(ag) wrote: Such a unique premise - two troubled teens "running away" by hiding on the roof of one of their houses. Obviously, this situation makes for plenty of entertaining and humorous moments, and the seclusion is also perfect for a first love to blossom in a way that comes across as very natural. So the movie is appropriately lighthearted at first, as these kids arent in any real danger, but it takes a darker turn when they begin to look inward and realize that neither running nor hiding will solve their problems. At this point, I began to get a heavy foreboding feeling, and despite how shocking and devastating the ending still is, I really got the sense that there was ultimately no avoiding it.
(es) wrote: There's a moment in "Humoresque" in which the camera holds an uncomfortably intimate, delectably smoldering, close-up on the face of Joan Crawford. In this moment, her love interest in the film, the much younger John Garfield, is playing first violin in a prestigious symphony, his passion seeping out of the romantic strings of the instrument. The audience is enraptured by his playing, gaping at him as if he were a descendant of a godly musical figure. But Crawford's Helen, the forty-something mentor of Garfield's aspiring musician Paul, reacts as though the music soaking the room is something akin to seduction. In euphoria, she closes her eyes, her palmetto eyelashes accenting her emotion; her shiny lips widen ever so slightly, her ecstasy deep-seated and vulnerably palpable. Helen loves Paul; his playing touches her sensually in ways his hands cannot. Something in her knows that this flurry of tune is the closest she'll ever come to an adoration requited. "Humoresque," a sumptuous weeper directed by the emotionally handy Jean Negulesco, is the kind of melodrama that finds most of its intrigue through agitated sequences such as this one. It's a tear-jerker of high style that believes only in grand gestures and simmering dialogue, which, synonymously, defines it as a perfect Joan Crawford vehicle (but not a perfect film). So while Crawford is certainly the best thing about "Humoresque," which begins as a surprisingly acidic course of sexual tension that unfortunately ends as a forced soap opera of potboiler quality, the film's true star is Garfield, then at the height of his career and fresh from his legendary turn in "The Postman Always Rings Twice." In the film, he is Paul Boray, an immensely talented violinist determined to overcome the limitations of his blue collar upbringing. He'd be fine working his way up to the top organically, even if that said working is long-winded and punishing. But after attending a ritzy party with his friend (and confidant) Sid (Oscar Levant), an extraordinary pianist, he comes into contact with Helen Wright (Crawford), a wealthy socialite who goes through men excessively and unremittingly. She's on her third marriage, to a wrinkled intellectual (Paul Cavanagh), but that doesn't stop her from partaking in several affairs. Because she's a seductress capable of getting nearly anything she wants, Helen sets her sights on Paul more for a good lay than for his talent. And yet Paul, whose elbow greased upbringing has taught him a thing or two about morals, resists Helen's initial flirtations - he's attracted to her, but is wary of her intentions. Not used to standoffishness in response to her most coquettish moves, her interest amplifies. Aware that he's gifted and aware that providing him with the fame he deserves is the best way to win him over, Helen buys him an agent, lands him a tour, and integrates him into her social circle. In no time, Paul is the toast of the town. But entanglements arise from the mutual love consistently growing between him and his Svengali; their affection might be real, but their differences in age, class, and ideals block any clear paths. For most of its length, "Humoresque" is so astute, both in its pithy conversation and its convincing performances, that it rings as something much smarter than a typical women's picture - though it has love on the brain, it, more often than not, seems like a crisp drama more focused on human nature, and how overnight success can simultaneously lift up and destroy a person. As the person being lifted up and destroyed, Garfield is staggering, drifting back and forth between navet and cruel ambition with biting realism. But as "Humoresque" starts to wrap up, it also begins to shift more of its attention onto Crawford, whose Helen is the classic adulteress who eventually realizes that all the love she has to give will never be enough. The film inevitably becomes unwittingly sudsy, thus betraying the vigilantly sharp theatrics of the acts preceding it. I would have found it more interesting, for instance, if Helen were to fall victim to a fatal accident of some sort, watching Paul deal with the repercussions of living without his mentor and his lover. But the film's movement toward sudden despair is tired and unconvincing; it seems needlessly bleak, partly because Garfield and Crawford's chemistry is never potent enough to prove to us that Helen and Paul's relationship is as fiery as it's made out to be, and partly because the conclusion, which is hinted at on the DVD release cover art, is much too overdramatic for a film that, unanticipatedly, refrains from covering itself in schmaltz. Still, "Humoresque" is beautifully photographed - expansive with a hint of German expressionism - and superbly acted by the tough-talking Garfield and the luminous Crawford (whom the camera fondles). Ironically, the film was released the same year as "Deception," a vehicle for Crawford's archenemy, Bette Davis, which was similarly set in the music world. Because "Deception" is deadlier and is more willing to admit that it's pretty wild, I prefer it to the more level-headed "Humoresque." But in performance and in comprehensive design, the latter wins out. Always ethereal in appearance and more fatalistic in its undertones, it's something special, even though its intellect loses the battle against dumbed down crowd-pleasing.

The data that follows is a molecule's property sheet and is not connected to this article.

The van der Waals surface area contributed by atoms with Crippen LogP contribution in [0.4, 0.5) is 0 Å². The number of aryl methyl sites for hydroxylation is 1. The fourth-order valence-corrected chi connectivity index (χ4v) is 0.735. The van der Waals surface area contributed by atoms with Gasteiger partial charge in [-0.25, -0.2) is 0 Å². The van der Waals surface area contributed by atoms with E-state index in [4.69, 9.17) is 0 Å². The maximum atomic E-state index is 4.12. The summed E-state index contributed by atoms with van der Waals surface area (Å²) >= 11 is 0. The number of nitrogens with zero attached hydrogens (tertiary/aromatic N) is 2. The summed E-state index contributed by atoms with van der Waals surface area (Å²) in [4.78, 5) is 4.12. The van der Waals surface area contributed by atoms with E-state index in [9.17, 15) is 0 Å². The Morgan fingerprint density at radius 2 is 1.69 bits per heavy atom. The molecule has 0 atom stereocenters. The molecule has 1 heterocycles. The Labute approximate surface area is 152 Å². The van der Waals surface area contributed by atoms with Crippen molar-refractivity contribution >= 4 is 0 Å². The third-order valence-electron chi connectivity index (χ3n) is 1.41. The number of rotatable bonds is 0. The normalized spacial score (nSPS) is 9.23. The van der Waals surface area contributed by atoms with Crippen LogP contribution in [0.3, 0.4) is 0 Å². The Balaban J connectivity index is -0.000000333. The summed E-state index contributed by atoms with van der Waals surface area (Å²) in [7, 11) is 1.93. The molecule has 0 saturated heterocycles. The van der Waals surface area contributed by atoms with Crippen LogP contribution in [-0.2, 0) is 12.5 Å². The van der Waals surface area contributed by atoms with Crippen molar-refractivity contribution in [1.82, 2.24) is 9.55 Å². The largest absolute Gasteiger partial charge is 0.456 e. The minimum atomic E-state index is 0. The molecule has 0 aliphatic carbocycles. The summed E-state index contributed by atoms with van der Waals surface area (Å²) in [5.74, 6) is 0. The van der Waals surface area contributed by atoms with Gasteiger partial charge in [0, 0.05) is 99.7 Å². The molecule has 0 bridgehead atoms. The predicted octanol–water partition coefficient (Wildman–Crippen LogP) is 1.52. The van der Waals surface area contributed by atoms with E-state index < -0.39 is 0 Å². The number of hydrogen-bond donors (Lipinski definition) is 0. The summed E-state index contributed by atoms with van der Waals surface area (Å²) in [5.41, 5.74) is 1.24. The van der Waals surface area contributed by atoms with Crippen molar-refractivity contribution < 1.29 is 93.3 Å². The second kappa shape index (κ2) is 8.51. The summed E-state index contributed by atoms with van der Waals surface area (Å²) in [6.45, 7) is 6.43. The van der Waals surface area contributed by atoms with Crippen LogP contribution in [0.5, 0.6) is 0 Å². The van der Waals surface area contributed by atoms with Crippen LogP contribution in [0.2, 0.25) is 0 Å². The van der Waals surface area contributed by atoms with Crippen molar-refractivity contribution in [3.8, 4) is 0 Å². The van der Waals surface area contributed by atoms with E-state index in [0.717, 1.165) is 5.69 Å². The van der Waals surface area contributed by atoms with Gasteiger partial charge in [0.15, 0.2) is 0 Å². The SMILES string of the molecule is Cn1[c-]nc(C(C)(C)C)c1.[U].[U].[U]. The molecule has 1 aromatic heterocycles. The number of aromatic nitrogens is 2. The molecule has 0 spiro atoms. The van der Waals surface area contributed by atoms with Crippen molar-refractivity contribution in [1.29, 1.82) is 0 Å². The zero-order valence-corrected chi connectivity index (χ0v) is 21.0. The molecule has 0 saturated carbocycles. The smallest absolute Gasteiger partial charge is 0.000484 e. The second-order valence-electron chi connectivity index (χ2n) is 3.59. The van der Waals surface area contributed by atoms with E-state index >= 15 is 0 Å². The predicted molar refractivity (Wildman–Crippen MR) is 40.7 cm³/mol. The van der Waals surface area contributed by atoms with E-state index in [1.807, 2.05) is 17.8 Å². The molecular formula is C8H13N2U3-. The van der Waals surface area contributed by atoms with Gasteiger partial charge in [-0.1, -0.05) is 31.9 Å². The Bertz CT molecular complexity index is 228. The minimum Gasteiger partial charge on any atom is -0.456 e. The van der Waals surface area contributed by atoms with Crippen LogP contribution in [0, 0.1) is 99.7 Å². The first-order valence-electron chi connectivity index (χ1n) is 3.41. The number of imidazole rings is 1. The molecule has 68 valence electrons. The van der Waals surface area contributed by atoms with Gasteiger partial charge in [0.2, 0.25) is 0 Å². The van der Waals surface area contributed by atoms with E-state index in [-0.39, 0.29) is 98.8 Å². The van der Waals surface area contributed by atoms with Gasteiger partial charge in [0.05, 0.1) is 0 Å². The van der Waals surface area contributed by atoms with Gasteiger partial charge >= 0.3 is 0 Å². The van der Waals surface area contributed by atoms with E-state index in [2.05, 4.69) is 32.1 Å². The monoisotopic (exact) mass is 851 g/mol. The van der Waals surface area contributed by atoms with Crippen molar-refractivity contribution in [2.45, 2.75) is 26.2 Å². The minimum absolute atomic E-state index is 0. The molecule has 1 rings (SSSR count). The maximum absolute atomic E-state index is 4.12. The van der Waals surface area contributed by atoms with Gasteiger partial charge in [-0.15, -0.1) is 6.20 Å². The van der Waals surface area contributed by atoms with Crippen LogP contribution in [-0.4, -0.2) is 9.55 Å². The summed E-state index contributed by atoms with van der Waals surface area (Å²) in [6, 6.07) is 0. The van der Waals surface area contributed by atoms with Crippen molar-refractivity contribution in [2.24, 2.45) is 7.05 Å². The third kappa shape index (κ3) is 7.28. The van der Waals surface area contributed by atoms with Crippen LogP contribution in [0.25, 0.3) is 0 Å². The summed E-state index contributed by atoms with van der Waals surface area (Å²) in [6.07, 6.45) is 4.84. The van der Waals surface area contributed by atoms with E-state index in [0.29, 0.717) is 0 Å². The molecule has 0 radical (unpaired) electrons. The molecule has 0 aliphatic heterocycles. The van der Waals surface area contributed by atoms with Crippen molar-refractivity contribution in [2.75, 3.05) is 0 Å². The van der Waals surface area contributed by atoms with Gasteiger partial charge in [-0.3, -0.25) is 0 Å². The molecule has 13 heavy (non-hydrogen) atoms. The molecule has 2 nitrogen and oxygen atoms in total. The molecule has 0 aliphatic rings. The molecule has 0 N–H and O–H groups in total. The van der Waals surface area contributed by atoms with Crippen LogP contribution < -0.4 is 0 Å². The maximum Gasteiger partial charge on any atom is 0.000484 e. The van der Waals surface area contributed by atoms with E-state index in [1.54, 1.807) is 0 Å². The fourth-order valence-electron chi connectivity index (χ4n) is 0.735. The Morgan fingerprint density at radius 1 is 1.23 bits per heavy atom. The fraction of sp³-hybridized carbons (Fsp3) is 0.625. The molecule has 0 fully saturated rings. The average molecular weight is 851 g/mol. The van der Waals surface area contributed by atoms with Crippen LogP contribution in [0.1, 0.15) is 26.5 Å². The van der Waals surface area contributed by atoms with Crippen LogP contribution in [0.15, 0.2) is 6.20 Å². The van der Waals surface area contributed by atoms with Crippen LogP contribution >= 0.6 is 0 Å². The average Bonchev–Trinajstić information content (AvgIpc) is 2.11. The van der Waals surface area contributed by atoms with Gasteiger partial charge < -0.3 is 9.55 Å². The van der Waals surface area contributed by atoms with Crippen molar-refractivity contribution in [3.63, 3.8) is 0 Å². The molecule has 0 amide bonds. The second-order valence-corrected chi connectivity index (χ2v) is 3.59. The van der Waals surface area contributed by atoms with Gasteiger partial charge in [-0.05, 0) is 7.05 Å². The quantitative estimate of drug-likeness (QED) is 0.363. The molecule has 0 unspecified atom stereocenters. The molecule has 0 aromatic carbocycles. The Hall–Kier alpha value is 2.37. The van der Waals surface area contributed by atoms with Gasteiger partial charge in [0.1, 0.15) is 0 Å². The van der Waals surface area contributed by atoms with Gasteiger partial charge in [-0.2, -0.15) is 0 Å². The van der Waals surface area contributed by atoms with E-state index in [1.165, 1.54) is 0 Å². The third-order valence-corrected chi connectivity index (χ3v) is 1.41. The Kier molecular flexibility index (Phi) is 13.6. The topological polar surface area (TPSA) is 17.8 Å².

(es) wrote: I expected it to be poor, it was worse than I thought. Extremely unrealistic and painful story, the acting from everyone including Harrison is B movie at best, Harrison Ford is stuck as the story is stupid, the sets are B movie, but hopefully he got a nice paycheck. The so called criminal "masterminds" who take Ford and his family hostage in order that Ford goes into his workplace (a bank) and transfer out millions of dollars to the bad guys just wasn't thought out at all by the self proclaimed geniuses in the bad guy group. The film ends with the would-be robbers bungling everything to shit, and this crappy film ending which was a huge relief for me. Terrible film, avoid.